Findings that Can Be Applied to Programme Design

Mothers who interact poorly with their infants need help. Current methods of treating interactions that are overtly pathological are very expensive. A recent estimate of the per family per year cost of intensive interventions to protect the physical and psychological development of infants in high-risk families in the United States was $850 (Greenspan, 1982).

Table 5 (Rathbun, 1979) shows all of the members of the failure-to-thrive team in a Boston area hospital. Each child exhibiting growth failure is assessed by the entire team and a multifactorial intervention is planned. The expense of assembling such professional teams to serve all high-risk children would obviously be prohibitive in most developing countries. Yet Alvarez in her recommendations to the 1985 International Union of Nutrition Sciences Workshop on Positive Deviance (Zeitlin and Ghassemi, 1986) suggested that pairing in a "buddy" system of competent low-income mothers or grandmothers (positive deviants) with high-risk mothers could be used to reduce pathological parenting. In the United States, in the New England towns of Braintree, Lawrence, Lowell, Waltham, and Taunton-Fall River, the Massachusetts Society for the Prevention of Cruelty to Children (MSPCC) runs such a pairing system in a project entitled the Good Start Program. The Ford Foundation also supports such a programme pairing teenage parents with mature parents in New York City and in Boston under the name Alliance for Young Families. If community-based, these pro"rammes can be inexpensive and have the potential to reduce interactional disorders, family stress and loss, poor infant feeding, and developmental delays.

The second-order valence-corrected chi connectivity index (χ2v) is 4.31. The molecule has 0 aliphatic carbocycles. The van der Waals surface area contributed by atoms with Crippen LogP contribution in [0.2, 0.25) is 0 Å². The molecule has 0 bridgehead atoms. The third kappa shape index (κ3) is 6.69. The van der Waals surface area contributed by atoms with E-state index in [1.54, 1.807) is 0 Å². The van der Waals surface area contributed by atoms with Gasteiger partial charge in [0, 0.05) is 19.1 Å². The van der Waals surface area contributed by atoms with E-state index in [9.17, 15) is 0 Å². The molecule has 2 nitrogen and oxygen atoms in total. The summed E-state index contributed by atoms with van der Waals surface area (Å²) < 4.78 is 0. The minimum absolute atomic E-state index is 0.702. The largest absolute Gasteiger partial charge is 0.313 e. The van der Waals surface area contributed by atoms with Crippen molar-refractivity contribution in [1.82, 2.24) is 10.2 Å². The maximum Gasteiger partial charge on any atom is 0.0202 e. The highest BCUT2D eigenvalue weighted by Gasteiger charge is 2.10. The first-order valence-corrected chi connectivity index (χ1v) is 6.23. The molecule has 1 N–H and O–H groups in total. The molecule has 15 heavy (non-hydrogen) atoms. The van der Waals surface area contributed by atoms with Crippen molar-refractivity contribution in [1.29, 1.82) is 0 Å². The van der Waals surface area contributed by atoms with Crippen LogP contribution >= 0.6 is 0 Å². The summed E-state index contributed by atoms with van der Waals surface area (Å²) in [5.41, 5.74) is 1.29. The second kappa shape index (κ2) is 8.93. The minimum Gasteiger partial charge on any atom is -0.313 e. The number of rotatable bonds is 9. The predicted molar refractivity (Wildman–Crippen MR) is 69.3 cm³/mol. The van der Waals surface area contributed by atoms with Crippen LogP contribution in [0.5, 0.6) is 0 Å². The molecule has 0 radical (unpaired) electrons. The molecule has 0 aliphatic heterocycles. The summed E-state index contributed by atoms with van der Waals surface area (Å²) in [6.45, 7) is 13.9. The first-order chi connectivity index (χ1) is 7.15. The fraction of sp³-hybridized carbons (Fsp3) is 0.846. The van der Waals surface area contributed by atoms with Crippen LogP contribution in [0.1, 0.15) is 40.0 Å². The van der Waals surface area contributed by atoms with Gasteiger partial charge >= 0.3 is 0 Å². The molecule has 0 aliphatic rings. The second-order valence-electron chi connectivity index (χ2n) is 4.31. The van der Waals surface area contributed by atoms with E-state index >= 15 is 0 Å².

Table 5. Multidisciplinary management of FFT

Problems Area of assessment and treatment Treatment resource Facility
1. Inadequate nutrition Nutritional rehabilitation Nutritionist Hospitalization
2. Attendant medical problems Stabilization of medical problems Paediatrician  
3. Developmental delay Developmental stimulation Developmental specialist (e.g. paediatrician, psychologist, physical therapist) Infant stimulation programme, physical therapy and social work services
4. Family stress and loss Social intervention Social worker  
5. Interactional disorder Infant behavioural status, maternal level of functioning, quality of parent-infant interaction Child psychiatrist, psychiatric nursel social worker Mental health services
6. Long-term growth sequellae Nutrition counselling, close pediatric follow-up, frequent weighings Nutritionist, paediatrician, nurse Outpatient paediatric practitioner, visiting nurse, community nutrition service

Source: Rathbun, 1979.

Early childhood interventions that teach mothers to stimulate their infants' psychological development should also have a beneficial effect on growth status. A nutrition/health component in these programmes should enhance this effect.

Findings in this section also support existing recommendations that:

  1. Childbirth routines should be changed (if necessary)to permit the neo-natal bonding experience (Jelliffe and Jelliffe, 1978). The infant should be put to the breast immediately after birth or as soon after as the mother's condition permits. Although such bonding may not be needed by all mothers, it is physiologically natural, it helps to establish breast-feeding, and it may serve to prevent abnormal interaction patterns from developing in mothers who are at high risk of neglecting or abusing their children.
  2. Practices of abruptly sending older infants and newly weaned toddlers to live with "grannies" or in other fostering arrangements away from home should be discouraged. Day care that permits the older infant to return home each night is better than foster care.